Don Williams

Reflections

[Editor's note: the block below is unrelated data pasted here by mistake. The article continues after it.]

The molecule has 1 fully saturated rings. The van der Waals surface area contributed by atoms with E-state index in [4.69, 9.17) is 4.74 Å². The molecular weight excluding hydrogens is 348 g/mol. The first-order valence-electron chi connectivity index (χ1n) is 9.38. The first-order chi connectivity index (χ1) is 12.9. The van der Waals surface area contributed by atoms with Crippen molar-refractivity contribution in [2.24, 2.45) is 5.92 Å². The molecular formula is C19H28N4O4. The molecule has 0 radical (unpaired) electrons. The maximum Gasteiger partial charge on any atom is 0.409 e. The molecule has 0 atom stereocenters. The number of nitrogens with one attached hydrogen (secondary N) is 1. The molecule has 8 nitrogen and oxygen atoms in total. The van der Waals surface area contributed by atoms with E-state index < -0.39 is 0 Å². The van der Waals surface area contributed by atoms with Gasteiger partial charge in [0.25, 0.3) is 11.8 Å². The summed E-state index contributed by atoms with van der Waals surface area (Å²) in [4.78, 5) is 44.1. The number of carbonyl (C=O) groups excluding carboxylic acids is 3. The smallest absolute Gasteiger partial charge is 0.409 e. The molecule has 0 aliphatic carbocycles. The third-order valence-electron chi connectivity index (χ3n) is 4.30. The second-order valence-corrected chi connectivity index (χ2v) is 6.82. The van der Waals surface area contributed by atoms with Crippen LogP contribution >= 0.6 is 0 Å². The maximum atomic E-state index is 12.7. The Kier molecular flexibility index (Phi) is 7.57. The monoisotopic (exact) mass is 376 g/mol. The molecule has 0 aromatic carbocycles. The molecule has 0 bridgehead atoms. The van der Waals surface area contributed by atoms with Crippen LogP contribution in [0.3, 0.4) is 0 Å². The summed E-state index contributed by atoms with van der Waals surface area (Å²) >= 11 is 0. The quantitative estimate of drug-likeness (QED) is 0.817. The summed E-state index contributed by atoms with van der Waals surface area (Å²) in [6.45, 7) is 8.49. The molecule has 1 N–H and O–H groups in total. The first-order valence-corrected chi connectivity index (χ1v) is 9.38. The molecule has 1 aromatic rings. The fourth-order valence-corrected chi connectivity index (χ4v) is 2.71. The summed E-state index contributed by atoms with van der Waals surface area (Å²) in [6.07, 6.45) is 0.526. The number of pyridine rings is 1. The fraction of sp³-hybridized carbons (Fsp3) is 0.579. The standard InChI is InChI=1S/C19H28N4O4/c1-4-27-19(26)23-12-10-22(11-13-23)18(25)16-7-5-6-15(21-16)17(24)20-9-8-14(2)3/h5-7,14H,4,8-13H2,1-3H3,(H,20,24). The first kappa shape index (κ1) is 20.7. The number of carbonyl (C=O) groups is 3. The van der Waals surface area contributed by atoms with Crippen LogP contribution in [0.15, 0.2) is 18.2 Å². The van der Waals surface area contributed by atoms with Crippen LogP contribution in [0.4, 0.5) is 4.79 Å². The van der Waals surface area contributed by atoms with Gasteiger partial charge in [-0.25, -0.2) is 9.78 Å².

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Reflections is country singer Don Williams' follow-up to 2012's acclaimed And So It Goes, the album that marked his return from semi-retirement. He possesses one of the most languid and iconic voices to emerge from country music since Jim Reeves. No matter what he's singing, he delivers the lyric and melody from inside, as if revealing an experienced truth. Co-produced with economy and taste with longtime ally Garth Fundis, on Reflections, Williams takes on a number of canonical Americana and country songs. There are no originals here, but they weren't necessary. The opener is a startling read of Townes Van Zandt's "I'll Be Here in the Morning." In his clear, soft baritone, Williams' protagonist doesn't need to provide assurance to a nervous lover. He's not so much a rambler as one who loves the road on the other side of the window and what it offers; but he also knows it'll be there waiting. Mickey Rafael's harmonica offers the road's call to temptation, but the storyteller isn't swayed. He understands the language and appreciates it for what it is. A midtempo version of Guy Clark's "Talk Is Cheap" is buoyed by an electric piano and pedal steel. When he delivers the lyric, "...Get busy livin', or at least die tryin'..." it's not a command, but a gentle exhortation from the process of doing just that. Merle Haggard's classic "Sing Me Back Home" rings with all of the sadness and empathy of a relived memory. Rafael's harmonica, calls from the margins, reeling through years to that particular photograph in time. The singer doesn't treat this tune as a country nugget, but as a living, breathing account of a narrative, with an understated but present authority. Williams delivers a heartbreaking reading of Jesse Winchester's "If I Were Free," with help from the songwriter and Sonya Isaacs' mandolin. Other songs, including "Working Man's Son," "Healing Hands," "Back to the Simple Things," and Doug Gill's quiet anthem "Stronger Back," become as intimate as a kitchen table conversation. In the humble, mellifluous grain of his voice, Williams' gifts as an interpreter allow him to impart the poetry and wisdom in these songs directly, and in their own way, powerfully. At 74, he is in assured command of his voice, and better understands the deeper well it resonates from.

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